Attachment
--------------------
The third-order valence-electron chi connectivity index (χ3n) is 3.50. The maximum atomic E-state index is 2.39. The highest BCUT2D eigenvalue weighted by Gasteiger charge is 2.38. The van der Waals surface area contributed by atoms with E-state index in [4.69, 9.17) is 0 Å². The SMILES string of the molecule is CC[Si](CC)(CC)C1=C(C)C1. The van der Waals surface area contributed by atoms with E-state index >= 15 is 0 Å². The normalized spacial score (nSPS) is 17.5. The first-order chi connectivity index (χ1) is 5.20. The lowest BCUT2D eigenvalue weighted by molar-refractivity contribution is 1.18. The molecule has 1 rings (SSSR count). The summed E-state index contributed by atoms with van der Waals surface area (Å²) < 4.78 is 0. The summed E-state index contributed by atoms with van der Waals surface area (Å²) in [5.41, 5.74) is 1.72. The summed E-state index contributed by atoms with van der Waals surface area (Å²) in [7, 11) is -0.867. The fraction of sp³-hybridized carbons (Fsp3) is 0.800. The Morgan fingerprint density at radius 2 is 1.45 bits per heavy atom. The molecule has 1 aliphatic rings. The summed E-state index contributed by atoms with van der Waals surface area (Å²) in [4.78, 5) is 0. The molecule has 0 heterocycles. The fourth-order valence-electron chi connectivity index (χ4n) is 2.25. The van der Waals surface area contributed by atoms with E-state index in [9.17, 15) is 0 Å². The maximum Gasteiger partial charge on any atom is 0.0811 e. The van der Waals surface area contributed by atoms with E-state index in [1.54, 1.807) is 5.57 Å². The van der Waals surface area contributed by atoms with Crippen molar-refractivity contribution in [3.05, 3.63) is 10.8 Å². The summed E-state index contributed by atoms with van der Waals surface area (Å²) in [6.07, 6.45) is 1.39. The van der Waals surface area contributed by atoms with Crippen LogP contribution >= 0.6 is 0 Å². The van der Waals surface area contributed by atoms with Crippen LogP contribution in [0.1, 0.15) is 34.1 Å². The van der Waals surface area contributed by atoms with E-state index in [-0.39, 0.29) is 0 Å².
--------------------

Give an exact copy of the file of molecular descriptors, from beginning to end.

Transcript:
The third-order valence-electron chi connectivity index (χ3n) is 3.50. The maximum atomic E-state index is 2.39. The highest BCUT2D eigenvalue weighted by Gasteiger charge is 2.38. The van der Waals surface area contributed by atoms with E-state index in [4.69, 9.17) is 0 Å². The SMILES string of the molecule is CC[Si](CC)(CC)C1=C(C)C1. The van der Waals surface area contributed by atoms with E-state index >= 15 is 0 Å². The normalized spacial score (nSPS) is 17.5. The first-order chi connectivity index (χ1) is 5.20. The lowest BCUT2D eigenvalue weighted by molar-refractivity contribution is 1.18. The molecule has 1 rings (SSSR count). The summed E-state index contributed by atoms with van der Waals surface area (Å²) < 4.78 is 0. The summed E-state index contributed by atoms with van der Waals surface area (Å²) in [5.41, 5.74) is 1.72. The summed E-state index contributed by atoms with van der Waals surface area (Å²) in [7, 11) is -0.867. The fraction of sp³-hybridized carbons (Fsp3) is 0.800. The Morgan fingerprint density at radius 2 is 1.45 bits per heavy atom. The molecule has 1 aliphatic rings. The summed E-state index contributed by atoms with van der Waals surface area (Å²) in [4.78, 5) is 0. The molecule has 0 heterocycles. The fourth-order valence-electron chi connectivity index (χ4n) is 2.25. The van der Waals surface area contributed by atoms with E-state index in [9.17, 15) is 0 Å². The maximum Gasteiger partial charge on any atom is 0.0811 e. The van der Waals surface area contributed by atoms with E-state index in [1.54, 1.807) is 5.57 Å². The van der Waals surface area contributed by atoms with Crippen molar-refractivity contribution in [3.05, 3.63) is 10.8 Å². The summed E-state index contributed by atoms with van der Waals surface area (Å²) in [6.07, 6.45) is 1.39. The van der Waals surface area contributed by atoms with Crippen LogP contribution >= 0.6 is 0 Å². The van der Waals surface area contributed by atoms with Crippen LogP contribution in [0.1, 0.15) is 34.1 Å². The van der Waals surface area contributed by atoms with E-state index in [-0.39, 0.29) is 0 Å².